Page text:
2013 European attractiveness survey
Investment varies across Europe
In 2012, geographic differences in Europe were stark and surprising. Four distinct stories stand out.
1. Competition at the top: The UK remained the most successful country in Europe at attracting FDI in 2012. But Germany’s share of inbound European FDI projects continues to increase, and reached 16.4% last year, narrowly behind the UK’s 18.4% share.
After overtaking the UK in manufacturing sectors, such as machinery and equipment, electronics, scientific instruments, chemicals and electrical during 2011, Germany is now catching up in sectors driven by services.
2. Re-emergence of CEE: CEE regained traction as an FDI destination in 2012 after two disappointing years. Though the number of investment decisions slipped 4.8% on the year, the region secured a remarkable 26.1% more jobs.
That meant that CEE overtook Western Europe to become the leading recipient of FDI jobs in Europe.
Companies from both Europe and beyond are increasingly expanding their manufacturing capacity in CEE or moving their factories there. Carmaker Renault SA, for example, has adopted a low-cost strategy and is setting up factories in Morocco, Slovenia, Turkey and Romania. It now makes only a quarter of its cars in France, its home country.
CEE is reaping the benefits of an affordable and capable labor force and its cost base remains competitive compared with Western Europe. According to the Organisation for Economic Co-operation and Development, annual wages in CEE countries, including Poland, Hungary and the Czech Republic remained, on average, half of those in Germany, France or the UK.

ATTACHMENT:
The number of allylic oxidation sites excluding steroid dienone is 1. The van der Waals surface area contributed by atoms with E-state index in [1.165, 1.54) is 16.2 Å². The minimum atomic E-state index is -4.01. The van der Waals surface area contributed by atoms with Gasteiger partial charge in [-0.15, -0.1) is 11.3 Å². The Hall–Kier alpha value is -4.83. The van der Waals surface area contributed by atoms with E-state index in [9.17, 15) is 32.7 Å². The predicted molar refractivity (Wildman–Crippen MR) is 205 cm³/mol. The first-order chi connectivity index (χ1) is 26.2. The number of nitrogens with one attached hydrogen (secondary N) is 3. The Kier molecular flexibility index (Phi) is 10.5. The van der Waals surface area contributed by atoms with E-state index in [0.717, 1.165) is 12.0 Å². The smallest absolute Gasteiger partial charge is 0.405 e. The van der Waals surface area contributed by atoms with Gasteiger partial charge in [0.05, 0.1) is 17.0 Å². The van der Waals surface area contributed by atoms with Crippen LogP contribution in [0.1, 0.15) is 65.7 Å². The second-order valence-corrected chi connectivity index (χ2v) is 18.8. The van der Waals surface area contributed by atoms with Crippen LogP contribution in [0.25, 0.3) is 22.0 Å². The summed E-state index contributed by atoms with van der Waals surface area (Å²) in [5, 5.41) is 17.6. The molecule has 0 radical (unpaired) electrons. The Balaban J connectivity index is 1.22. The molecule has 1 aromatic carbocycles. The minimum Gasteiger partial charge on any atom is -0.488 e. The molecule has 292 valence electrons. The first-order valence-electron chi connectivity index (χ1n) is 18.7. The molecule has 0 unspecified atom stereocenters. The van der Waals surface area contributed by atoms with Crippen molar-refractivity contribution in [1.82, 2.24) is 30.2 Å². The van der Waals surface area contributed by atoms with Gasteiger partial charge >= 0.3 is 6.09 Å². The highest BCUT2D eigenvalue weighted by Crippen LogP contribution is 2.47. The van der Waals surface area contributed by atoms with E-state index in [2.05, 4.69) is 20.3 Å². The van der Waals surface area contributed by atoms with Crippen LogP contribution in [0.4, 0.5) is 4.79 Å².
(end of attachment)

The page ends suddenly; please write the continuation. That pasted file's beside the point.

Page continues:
3. Western Europe: high performers: Spain, Belgium, Ireland and Finland each attracted more FDI projects in 2012 than the previous year. Against a weak economic backdrop — Irish GDP rose an estimated 0.6%, but output fell by 1.4% in Spain and by 0.2% in both Belgium and Finland — Spain, Ireland and Finland drew record numbers of projects and Belgium had its best year since 2008. The resulting decline in relative unit labor costs has enhanced the competitiveness of goods and services produced in these peripheral economies.
4. Room for improvement: In 2012, a second group of Western European countries attracted fewer projects and relatively few jobs. This includes France, the Netherlands, Italy and Switzerland. Nevertheless, these four economies together netted more than 750 FDI projects, 20% of the 2012 total.